These stellar outbursts on the surface of white dwarfs can burn an amount of stellar material that equates to around 3.5 billion Great Pyramids of Giza in only a few hours.
Artist's impression of a micronova occurring. Image Credit: ESO/Kornmesser, L. Calçada
Astronomers have discovered and identified a new type of stellar explosion for the first time, which they have termed a “micronova.”
The discovery could profoundly impact our understanding of how thermonuclear explosions occur in stars, suggesting a new way in which such outbursts could proceed.
While not as powerful as other nova-events like the supernovas that occur at the end of many stars’ lives and signal the creation of a black hole or a neutron star, the micronova — which happens at the surface of a white dwarf — is no slouch in the power department.
In fact, these newly revealed cosmic explosions can, in just a short few hours, burn through stellar material equivalent to the mass of 3.5 billion Great Pyramids of Giza. That means just one micronova outburst can consume as much as 20,000,000 trillion kg of material.
The team, including Durham University astronomer Simone Scaringi and Radboud University astronomer Paul Groot, first encountered three mysterious micro-blasts in data collected by NASA’s Transiting Exoplanet Survey Satellite (TESS).
They confirmed that two of these short but bright optical signals originated from white dwarfs. They then used the European Southern Observatory’s (ESO) Very Large Telescope X-Shooter instrument to follow-up on the third micronova. This helped them confirm all three signals came from white dwarfs.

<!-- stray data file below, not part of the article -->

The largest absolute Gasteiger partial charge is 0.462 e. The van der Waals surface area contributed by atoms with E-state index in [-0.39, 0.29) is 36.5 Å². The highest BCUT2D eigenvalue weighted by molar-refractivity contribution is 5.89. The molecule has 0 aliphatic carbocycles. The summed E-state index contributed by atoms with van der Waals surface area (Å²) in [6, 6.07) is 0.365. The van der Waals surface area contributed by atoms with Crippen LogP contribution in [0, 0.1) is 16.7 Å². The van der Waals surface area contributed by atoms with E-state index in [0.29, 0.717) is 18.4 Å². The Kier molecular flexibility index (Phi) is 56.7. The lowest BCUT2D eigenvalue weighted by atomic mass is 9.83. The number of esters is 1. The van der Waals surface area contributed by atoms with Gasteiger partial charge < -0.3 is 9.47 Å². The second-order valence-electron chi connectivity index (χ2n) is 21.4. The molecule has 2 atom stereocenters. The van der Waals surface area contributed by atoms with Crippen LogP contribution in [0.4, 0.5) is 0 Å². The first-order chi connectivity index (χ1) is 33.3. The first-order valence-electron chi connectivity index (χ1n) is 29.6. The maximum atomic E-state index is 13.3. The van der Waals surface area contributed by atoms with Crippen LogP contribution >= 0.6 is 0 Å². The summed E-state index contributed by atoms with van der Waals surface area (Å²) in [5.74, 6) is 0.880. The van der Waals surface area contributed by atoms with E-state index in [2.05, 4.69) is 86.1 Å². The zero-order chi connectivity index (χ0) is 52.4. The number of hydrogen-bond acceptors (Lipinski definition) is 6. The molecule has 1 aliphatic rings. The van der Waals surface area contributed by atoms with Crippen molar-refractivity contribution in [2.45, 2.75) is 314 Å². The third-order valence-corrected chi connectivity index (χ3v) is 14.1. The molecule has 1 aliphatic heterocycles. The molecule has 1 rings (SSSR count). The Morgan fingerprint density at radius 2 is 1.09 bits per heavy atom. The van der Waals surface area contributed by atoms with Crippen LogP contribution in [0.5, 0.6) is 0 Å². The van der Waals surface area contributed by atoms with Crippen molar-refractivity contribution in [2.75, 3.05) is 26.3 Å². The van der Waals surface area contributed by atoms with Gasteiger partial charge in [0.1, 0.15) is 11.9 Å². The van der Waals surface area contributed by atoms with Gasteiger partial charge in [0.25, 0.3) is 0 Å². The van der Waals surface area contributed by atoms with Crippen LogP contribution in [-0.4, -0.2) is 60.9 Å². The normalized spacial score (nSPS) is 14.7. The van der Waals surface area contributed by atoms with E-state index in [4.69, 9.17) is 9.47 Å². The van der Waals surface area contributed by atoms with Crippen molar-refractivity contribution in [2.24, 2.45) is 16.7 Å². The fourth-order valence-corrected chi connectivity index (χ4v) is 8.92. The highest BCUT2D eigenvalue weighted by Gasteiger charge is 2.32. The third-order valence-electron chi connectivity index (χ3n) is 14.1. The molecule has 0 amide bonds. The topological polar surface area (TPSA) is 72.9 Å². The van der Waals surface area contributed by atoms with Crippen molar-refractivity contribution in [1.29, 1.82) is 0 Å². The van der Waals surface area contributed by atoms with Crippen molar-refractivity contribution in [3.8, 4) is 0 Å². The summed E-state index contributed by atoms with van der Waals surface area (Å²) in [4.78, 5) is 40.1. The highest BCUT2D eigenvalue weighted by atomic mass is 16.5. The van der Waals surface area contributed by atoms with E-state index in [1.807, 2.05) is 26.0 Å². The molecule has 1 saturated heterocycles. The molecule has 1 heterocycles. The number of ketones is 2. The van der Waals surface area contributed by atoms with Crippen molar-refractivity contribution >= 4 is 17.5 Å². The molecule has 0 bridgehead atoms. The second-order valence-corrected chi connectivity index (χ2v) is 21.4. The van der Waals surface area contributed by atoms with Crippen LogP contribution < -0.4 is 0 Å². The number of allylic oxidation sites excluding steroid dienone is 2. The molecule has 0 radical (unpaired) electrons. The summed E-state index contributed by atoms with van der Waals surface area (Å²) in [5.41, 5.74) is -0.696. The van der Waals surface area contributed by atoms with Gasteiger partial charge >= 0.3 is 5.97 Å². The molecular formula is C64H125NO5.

Scaringi and Groot are the lead authors of a paper detailing the team’s research published today in the journal Nature.
Video Credit: ESO
White Dwarfs And Micronovas
Like other novae, which astronomers have been aware of for some time, micronovae occur at the surface of white dwarfs, the stellar remnants that are left over when stars like the sun run out of hydrogen to fuse to helium within their cores.
This means that the nuclear processes that provide outward pressure cease and the star can no longer support itself against gravitational collapse. As the core collapses inwards, the outer layers of the now-dead star are shed leaving behind an exposed, smoldering stellar core with a mass equivalent to that of the sun squashed into a radius around the size of the Earth. These remnants are white dwarfs.
More from AZoQuantum: Understanding the Magnetism of White Dwarfs
For stars with masses around that of the sun and lacking a companion star, this is the end of the story - gradually cooling as a white dwarf. But for stars in a binary system, the white dwarf stage can be more exciting.
In some cases, when two stars are close enough together, a white dwarf can steal material from its companion star. As this material — mostly hydrogen — falls onto the hot surface of the white dwarf, it triggers bursts of explosive fusion, creating helium. These thermonuclear events occur across the entire surface of the stellar remnant and cause it to shine brightly for weeks at a time.
However, if this process happens on a white dwarf with a powerful magnetic field, the infalling material is funneled towards the star’s magnetic poles. This contains the hydrogen fuel at the base of these poles and localizes the fusion at the white dwarf’s magnetic poles.
Artist impression of a two-star system where a micronova could occur. Image Credit: ESO/Mark Garlick
This results in micronovas similar in scale to other novae, but lasting just hours. It is the speed of these events that the discovers believe has led to difficulty “catching them in action.”
This means that micronovas may actually be abundant in the universe, something that could change our understanding of stellar explosions.
The team of astronomers will now attempt to observe more of these elusive explosions, something that will require large-scale surveys and the ability to perform quick follow-up measurements.
The team behind this discovery believe this could be a task which would suit telescopes like the VLT or the ESO’s 3.58-metre New Technology Telescope (NTT) and their associated instruments. This could reveal in further detail the nature of these macronova.
Scaringi. S., Groot. P. J., Knigge. C., et al, , ‘Localised thermonuclear bursts from accreting magnetic white dwarf,’ Nature, [https://www.eso.org/public/archives/releases/sciencepapers/eso2207/eso2207a.pdf]